Free war Kindle books for 10 Dec 12



by Robert Craven

In this assured and compelling sequel to ‘Get LENIN’, it is 1941, and the Allied intelligence team of Henry Chainbridge, Peter De Witte and Eva Molenaar are tasked by Winston Churchill and Anthony Eden personally with destroying a terrifying new weapon of mass destruction being developed jointly by Nazi Germany and Imperial Japan, using Chinese prisoners of war as guinea-pigs before giving it its first full test on the Russian Front.

As ever, Eva is the sultry Polish-born spy putting her body on the line at the heart of the enemy, Chainbridge is the reserved master strategist and De Witte is the suave, blind intelligence gatherer in love with Eva Molenaar, but does she still love him back or has she fallen for a German agent?

The Preservation of The Olive Branch

The Preservation of The Olive Branch

by Brendan Gisby

Once upon a time Duncan Sinclair aspired to being an author and wrote a draft of a book called ‘The Olive Branch’ that he had shown to his friend Bill – whose advice and criticisms he had mostly ignored – and sent out to various publishers and publications who were in some cases encouraging but in all cases rejecting.

To be honest, Duncan cannot remember that much of the book except he knows it was written around a belief he held at the time, towards the end of the Cold War, that Britain could be invaded by a combined Russian-Chinese force.

Of course, that never actually happened, but he also remembers it as having had some spectacular scenes of destruction, some stirring love scenes reflecting the vigorous and somewhat over-heated imagination of his youth, some exciting battle scenes as the resistance to the invasion kicked in, and some brutally realistic scenes of interrogation and torture. Yes, there might still be something worth preserving in that book, he thinks to himself.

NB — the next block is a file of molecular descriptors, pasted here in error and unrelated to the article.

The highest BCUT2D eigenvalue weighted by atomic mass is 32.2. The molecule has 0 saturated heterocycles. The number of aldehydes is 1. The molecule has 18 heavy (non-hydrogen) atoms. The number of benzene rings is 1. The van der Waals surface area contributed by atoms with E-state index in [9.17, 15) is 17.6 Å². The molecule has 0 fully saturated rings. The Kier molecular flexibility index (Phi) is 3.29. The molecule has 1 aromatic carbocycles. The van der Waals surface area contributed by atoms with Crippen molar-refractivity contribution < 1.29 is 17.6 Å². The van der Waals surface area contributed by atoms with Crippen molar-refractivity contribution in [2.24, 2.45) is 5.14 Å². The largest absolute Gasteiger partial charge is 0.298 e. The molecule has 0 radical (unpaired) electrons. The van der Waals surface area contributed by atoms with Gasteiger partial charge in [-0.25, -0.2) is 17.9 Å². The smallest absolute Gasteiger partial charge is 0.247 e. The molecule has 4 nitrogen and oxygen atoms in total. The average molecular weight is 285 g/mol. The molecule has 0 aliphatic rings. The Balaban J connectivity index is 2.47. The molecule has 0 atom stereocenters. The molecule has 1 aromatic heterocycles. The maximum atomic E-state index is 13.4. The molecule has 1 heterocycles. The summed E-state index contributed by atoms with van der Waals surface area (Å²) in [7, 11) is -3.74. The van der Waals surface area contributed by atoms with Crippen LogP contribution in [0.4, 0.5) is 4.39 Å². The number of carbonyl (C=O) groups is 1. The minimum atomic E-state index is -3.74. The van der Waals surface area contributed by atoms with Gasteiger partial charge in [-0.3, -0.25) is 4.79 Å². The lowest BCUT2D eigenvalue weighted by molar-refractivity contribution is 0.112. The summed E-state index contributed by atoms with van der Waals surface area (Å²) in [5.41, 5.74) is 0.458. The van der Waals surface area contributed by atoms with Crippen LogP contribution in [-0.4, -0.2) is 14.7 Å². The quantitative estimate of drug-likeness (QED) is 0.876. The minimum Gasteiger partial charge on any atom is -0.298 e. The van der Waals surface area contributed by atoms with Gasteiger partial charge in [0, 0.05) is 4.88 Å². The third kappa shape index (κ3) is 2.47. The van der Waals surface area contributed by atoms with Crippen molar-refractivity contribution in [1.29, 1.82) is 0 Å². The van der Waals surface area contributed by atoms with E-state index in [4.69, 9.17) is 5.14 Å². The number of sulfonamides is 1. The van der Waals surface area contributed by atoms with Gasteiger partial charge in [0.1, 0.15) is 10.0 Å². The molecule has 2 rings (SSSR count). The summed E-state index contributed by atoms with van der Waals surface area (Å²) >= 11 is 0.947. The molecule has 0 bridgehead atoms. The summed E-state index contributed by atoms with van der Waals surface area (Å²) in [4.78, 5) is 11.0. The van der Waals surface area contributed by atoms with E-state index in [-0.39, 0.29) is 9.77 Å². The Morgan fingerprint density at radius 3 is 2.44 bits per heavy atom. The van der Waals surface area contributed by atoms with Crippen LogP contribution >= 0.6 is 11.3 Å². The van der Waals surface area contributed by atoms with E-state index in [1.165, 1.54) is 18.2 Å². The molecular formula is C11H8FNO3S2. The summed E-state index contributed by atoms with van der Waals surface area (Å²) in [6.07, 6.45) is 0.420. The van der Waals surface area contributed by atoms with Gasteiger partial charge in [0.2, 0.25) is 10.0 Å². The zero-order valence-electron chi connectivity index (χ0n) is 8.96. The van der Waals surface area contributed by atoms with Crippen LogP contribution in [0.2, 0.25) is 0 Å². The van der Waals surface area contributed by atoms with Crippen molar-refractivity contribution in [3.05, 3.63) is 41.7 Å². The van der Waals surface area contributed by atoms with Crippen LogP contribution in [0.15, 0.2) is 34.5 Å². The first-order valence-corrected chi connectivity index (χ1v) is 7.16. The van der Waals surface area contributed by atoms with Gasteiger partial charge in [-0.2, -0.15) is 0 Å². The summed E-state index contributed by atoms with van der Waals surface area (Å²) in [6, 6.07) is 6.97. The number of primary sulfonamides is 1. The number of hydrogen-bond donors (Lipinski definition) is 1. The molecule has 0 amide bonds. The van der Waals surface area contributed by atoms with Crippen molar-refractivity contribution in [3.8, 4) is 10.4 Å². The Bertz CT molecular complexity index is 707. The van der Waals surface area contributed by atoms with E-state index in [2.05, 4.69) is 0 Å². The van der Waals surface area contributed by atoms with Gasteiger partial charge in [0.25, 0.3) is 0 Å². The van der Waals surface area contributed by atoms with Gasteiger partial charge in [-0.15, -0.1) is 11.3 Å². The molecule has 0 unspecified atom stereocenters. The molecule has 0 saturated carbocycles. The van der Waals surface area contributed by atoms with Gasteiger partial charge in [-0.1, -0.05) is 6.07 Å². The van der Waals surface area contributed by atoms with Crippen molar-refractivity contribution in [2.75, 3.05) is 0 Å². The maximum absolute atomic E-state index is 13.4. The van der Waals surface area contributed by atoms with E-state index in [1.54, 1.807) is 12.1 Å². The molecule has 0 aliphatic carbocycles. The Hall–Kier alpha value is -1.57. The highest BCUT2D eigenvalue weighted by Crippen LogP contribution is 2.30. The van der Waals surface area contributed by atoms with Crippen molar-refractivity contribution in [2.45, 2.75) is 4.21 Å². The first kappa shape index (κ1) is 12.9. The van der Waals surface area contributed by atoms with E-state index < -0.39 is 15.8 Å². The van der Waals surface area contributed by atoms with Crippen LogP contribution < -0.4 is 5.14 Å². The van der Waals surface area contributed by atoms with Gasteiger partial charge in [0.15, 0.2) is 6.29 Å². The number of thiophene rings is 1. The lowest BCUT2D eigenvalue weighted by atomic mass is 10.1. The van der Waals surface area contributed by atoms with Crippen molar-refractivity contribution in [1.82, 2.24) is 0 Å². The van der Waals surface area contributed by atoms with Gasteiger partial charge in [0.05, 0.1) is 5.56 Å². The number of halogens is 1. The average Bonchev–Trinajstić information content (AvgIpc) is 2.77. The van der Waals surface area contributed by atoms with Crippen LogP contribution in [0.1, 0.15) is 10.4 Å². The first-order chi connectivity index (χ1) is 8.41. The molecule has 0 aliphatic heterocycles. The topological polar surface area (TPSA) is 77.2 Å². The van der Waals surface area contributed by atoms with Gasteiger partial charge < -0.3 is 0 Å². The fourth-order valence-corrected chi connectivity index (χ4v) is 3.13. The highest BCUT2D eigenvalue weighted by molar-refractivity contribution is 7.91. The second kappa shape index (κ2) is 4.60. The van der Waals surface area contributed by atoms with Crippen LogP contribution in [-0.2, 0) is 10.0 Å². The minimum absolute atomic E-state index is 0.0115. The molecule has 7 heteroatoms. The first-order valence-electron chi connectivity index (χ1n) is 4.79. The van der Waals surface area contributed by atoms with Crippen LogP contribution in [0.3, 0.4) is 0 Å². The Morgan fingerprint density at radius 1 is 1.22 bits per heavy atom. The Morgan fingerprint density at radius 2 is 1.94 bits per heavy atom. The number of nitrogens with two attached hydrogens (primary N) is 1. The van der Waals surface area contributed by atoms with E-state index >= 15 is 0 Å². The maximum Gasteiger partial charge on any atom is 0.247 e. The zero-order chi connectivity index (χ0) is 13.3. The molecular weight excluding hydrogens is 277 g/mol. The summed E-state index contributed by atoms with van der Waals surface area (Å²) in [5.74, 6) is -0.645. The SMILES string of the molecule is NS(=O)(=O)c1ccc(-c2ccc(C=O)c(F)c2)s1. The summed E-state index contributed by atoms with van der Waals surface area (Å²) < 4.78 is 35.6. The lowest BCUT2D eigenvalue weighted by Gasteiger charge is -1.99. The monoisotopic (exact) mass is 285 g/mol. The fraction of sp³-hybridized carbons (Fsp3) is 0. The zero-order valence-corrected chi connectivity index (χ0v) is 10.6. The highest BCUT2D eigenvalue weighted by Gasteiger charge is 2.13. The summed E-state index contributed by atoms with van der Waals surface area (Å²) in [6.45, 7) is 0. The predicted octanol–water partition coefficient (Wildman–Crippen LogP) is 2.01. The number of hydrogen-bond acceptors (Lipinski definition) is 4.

But can ‘The Olive Branch’ be saved?

The Interpreter - Special Military Version

The Interpreter – Special Military Version

by Shah Wali Fazli

After the Taliban are toppled in Afghanistan, they regroup in the borders of Afghanistan and Pakistan, and come back to attack the NATO forces in the southern parts of the country, especially in the Helmand province. The American NATO forces based in Helmand fight to win the war against the Taliban and also to win over the local population, therefore they employ the Afghan interpreters to help the Americans in connecting them with the local Afghans.  These interpreters, with their basic knowledge of English, play a big role in this war.  They join the American soldiers on their patrols and they join them when they go to meet the local people, or the Afghan officials.                            The Taliban see the interpreters as infidels and traitors and they are after the interpreters and their families to catch and behead them, as they do so with many interpreters and their families. In this story Shabir Khan is an interpreter who is from Kabul.  Mullah Aslam is the Taliban leader who is from Helmand, and he is after Shabir and his colleagues to catch them and behead them, until one day when Shabir and his interpreter friend, Sami, encounter a Taliban checkpoint.  In the cover of a stone, Shabir and Sami fire the rest of their bullets, and keep one bullet each.




The Valley of the Black Spear – set in 1973 during the bush war in Rhodesia from which modern Zimbabwe would finally emerge – is a story of adventure and self discovery.
On a routine patrol, Russell, an officer in the police and Sam, a freedom fighter, collide and discover they share a bond stronger than blood or race – sacred amulets that hold the secret of the fabled treasure of a lost Kingdom.
Together they face the unknown as they journey into hostile territory to rescue an abducted TV crew.

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